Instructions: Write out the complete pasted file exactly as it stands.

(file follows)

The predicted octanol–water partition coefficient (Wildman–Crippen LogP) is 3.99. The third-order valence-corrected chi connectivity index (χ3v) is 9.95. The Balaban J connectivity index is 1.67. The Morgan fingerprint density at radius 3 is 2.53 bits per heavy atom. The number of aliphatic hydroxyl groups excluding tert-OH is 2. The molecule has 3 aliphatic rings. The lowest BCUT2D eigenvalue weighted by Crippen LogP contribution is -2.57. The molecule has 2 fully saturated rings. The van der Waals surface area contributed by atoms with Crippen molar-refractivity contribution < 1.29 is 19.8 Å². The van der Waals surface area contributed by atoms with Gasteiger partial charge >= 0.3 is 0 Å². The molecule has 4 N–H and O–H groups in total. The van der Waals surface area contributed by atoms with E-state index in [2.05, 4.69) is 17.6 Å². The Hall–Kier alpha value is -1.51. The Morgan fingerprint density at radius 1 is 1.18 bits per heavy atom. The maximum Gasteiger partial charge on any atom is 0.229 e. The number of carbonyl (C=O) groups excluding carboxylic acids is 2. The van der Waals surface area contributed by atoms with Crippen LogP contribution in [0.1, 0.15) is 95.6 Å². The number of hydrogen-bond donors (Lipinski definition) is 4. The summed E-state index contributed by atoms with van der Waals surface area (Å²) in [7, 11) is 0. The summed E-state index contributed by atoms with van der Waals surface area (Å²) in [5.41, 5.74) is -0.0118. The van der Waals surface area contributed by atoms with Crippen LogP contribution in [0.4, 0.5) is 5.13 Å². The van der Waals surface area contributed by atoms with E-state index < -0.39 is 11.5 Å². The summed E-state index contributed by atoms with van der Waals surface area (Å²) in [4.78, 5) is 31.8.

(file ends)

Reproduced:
The predicted octanol–water partition coefficient (Wildman–Crippen LogP) is 3.99. The third-order valence-corrected chi connectivity index (χ3v) is 9.95. The Balaban J connectivity index is 1.67. The Morgan fingerprint density at radius 3 is 2.53 bits per heavy atom. The number of aliphatic hydroxyl groups excluding tert-OH is 2. The molecule has 3 aliphatic rings. The lowest BCUT2D eigenvalue weighted by Crippen LogP contribution is -2.57. The molecule has 2 fully saturated rings. The van der Waals surface area contributed by atoms with Crippen molar-refractivity contribution < 1.29 is 19.8 Å². The van der Waals surface area contributed by atoms with Gasteiger partial charge >= 0.3 is 0 Å². The molecule has 4 N–H and O–H groups in total. The van der Waals surface area contributed by atoms with E-state index in [2.05, 4.69) is 17.6 Å². The Hall–Kier alpha value is -1.51. The Morgan fingerprint density at radius 1 is 1.18 bits per heavy atom. The maximum Gasteiger partial charge on any atom is 0.229 e. The number of carbonyl (C=O) groups excluding carboxylic acids is 2. The van der Waals surface area contributed by atoms with Crippen LogP contribution in [0.1, 0.15) is 95.6 Å². The number of hydrogen-bond donors (Lipinski definition) is 4. The summed E-state index contributed by atoms with van der Waals surface area (Å²) in [7, 11) is 0. The summed E-state index contributed by atoms with van der Waals surface area (Å²) in [5.41, 5.74) is -0.0118. The van der Waals surface area contributed by atoms with Crippen LogP contribution in [0.4, 0.5) is 5.13 Å². The van der Waals surface area contributed by atoms with E-state index < -0.39 is 11.5 Å². The summed E-state index contributed by atoms with van der Waals surface area (Å²) in [4.78, 5) is 31.8.